4. Bryozoa?

    I split some blocks of shale from St.Paul Indiana I collected last October and I found this. I was thinking bryozoa. It is 2 inches long and 1/2 inch wide. Waldron shale- silurian
  5. IMI's Sellersburg Quarry ( do not call them, this is a one time a year event) fossil collecting day was today. About 35 collectors from far and wide showed up. MAFIC (Louisville, KY), Kentucky Paleo Society (Lexington,KY), Bluegrass Gem and Minerals ( Lexington, KY), Dayton (OH) Gem and Mineral Club. This quarry features mainly the Silurian Waldron shale. The Waldron contains brachiopods, corals, cystoids, rarely blastoids, crinoids, pelecypods, trilobites, bryozoans, cephalopods, gastropods and others. The plant in the lower left corner is from the Devonian New Albany shale overlying the Silurian in the quarry. It was a beautiful day to collect; 60 and sunny with a breeze. Lots of fossils were found and everyone had a fine day. The pix below is a sample of our finds of the day.
  6. St Paul Indiana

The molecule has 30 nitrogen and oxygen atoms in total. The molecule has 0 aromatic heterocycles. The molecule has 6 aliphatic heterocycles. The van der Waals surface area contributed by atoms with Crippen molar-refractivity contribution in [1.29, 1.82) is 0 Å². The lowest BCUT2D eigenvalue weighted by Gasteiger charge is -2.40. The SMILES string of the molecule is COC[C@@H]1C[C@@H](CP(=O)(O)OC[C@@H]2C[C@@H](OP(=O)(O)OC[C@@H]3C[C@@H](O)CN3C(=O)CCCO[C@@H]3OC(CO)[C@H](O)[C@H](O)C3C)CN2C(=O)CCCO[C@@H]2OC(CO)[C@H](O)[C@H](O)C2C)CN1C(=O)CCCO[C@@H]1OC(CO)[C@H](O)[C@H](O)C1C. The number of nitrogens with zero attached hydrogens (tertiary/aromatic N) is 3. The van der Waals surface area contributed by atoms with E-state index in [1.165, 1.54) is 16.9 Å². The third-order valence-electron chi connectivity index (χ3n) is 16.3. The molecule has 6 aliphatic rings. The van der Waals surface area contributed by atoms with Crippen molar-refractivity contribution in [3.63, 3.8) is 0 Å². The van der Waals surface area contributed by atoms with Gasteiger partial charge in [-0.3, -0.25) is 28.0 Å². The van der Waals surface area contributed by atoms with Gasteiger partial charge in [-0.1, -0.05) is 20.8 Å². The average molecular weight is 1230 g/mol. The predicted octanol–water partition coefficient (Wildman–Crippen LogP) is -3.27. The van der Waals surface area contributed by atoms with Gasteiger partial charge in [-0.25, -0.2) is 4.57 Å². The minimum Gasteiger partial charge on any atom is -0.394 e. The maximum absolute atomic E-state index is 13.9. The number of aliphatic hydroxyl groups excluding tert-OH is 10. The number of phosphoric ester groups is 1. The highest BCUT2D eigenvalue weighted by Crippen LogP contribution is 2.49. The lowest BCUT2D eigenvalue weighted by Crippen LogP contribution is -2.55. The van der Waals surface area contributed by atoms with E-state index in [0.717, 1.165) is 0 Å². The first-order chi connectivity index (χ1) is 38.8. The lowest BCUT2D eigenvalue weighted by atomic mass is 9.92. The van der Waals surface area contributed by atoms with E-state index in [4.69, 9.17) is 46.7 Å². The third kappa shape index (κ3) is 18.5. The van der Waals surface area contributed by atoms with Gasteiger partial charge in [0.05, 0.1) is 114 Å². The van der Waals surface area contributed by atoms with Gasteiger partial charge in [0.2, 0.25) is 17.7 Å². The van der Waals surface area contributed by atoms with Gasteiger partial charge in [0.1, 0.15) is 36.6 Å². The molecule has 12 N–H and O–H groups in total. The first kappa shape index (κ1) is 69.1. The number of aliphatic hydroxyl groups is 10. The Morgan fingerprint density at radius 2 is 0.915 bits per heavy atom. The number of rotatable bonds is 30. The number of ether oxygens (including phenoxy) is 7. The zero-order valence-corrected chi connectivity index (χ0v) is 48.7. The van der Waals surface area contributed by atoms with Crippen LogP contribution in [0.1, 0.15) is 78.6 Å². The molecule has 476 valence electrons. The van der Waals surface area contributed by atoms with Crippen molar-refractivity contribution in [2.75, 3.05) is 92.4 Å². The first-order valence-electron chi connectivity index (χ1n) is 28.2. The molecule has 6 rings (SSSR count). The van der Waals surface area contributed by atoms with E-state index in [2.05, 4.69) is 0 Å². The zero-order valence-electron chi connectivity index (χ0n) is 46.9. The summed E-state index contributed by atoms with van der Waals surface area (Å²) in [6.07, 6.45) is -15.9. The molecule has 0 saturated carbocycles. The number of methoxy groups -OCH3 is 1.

Got a chance to collect in the St Paul Stone Quarry in St. Paul Indiana. The quarry is silurian aged waldron shale here we are waiting at the gates The quarry is mined for dolomite and the uneconomical waldron shale needs to be cleared away. We were driven to a particular area to collect at. They had dumped piles and piles of shale on the ground with fossils weathering out everywhere. Heres me after the long day of collecting I forgot to take in situ pics because I was so overwhelmed with the fossils. here are some of my finds My best Eucalyptocrinus crassus calyx A Eucalyptocrinites elrodi calyx Unknown Calyx Calymene Trilobites Dalmanities Brachiopods Leptaena Unicinulus stricklandi Fardenia subplana Eospirifer radiatus Platyostoma Decachisma blastoid which made the regulars very upset because it was my first time collecting there. Sponges Favosite coral balls. bigger ones around an inch or two